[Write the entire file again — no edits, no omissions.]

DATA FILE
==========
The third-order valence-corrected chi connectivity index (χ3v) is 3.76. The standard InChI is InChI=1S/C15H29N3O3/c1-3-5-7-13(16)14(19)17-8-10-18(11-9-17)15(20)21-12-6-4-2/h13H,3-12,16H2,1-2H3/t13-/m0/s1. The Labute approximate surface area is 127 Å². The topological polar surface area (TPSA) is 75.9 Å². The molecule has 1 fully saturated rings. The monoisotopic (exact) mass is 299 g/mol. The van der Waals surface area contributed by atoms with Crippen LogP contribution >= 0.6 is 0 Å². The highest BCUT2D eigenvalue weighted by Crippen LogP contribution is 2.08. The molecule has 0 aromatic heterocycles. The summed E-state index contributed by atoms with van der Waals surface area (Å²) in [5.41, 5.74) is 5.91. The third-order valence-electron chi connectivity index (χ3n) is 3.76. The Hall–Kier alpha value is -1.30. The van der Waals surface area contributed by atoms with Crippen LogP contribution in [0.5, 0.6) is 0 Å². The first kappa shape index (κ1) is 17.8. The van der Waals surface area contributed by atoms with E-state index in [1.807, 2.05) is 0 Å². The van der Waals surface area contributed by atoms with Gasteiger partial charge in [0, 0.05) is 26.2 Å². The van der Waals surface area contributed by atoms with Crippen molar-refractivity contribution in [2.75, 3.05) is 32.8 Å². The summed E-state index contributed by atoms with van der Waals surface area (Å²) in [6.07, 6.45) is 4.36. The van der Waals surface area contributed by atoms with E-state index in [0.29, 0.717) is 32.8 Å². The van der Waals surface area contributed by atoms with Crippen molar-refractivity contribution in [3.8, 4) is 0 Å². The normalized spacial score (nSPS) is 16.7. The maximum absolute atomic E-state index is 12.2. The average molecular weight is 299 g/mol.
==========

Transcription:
The third-order valence-corrected chi connectivity index (χ3v) is 3.76. The standard InChI is InChI=1S/C15H29N3O3/c1-3-5-7-13(16)14(19)17-8-10-18(11-9-17)15(20)21-12-6-4-2/h13H,3-12,16H2,1-2H3/t13-/m0/s1. The Labute approximate surface area is 127 Å². The topological polar surface area (TPSA) is 75.9 Å². The molecule has 1 fully saturated rings. The monoisotopic (exact) mass is 299 g/mol. The van der Waals surface area contributed by atoms with Crippen LogP contribution >= 0.6 is 0 Å². The highest BCUT2D eigenvalue weighted by Crippen LogP contribution is 2.08. The molecule has 0 aromatic heterocycles. The summed E-state index contributed by atoms with van der Waals surface area (Å²) in [5.41, 5.74) is 5.91. The third-order valence-electron chi connectivity index (χ3n) is 3.76. The Hall–Kier alpha value is -1.30. The van der Waals surface area contributed by atoms with Crippen LogP contribution in [0.5, 0.6) is 0 Å². The first kappa shape index (κ1) is 17.8. The van der Waals surface area contributed by atoms with E-state index in [1.807, 2.05) is 0 Å². The van der Waals surface area contributed by atoms with Gasteiger partial charge in [0, 0.05) is 26.2 Å². The van der Waals surface area contributed by atoms with Crippen molar-refractivity contribution in [2.75, 3.05) is 32.8 Å². The summed E-state index contributed by atoms with van der Waals surface area (Å²) in [6.07, 6.45) is 4.36. The van der Waals surface area contributed by atoms with E-state index in [0.29, 0.717) is 32.8 Å². The van der Waals surface area contributed by atoms with Crippen molar-refractivity contribution in [3.8, 4) is 0 Å². The normalized spacial score (nSPS) is 16.7. The maximum absolute atomic E-state index is 12.2. The average molecular weight is 299 g/mol.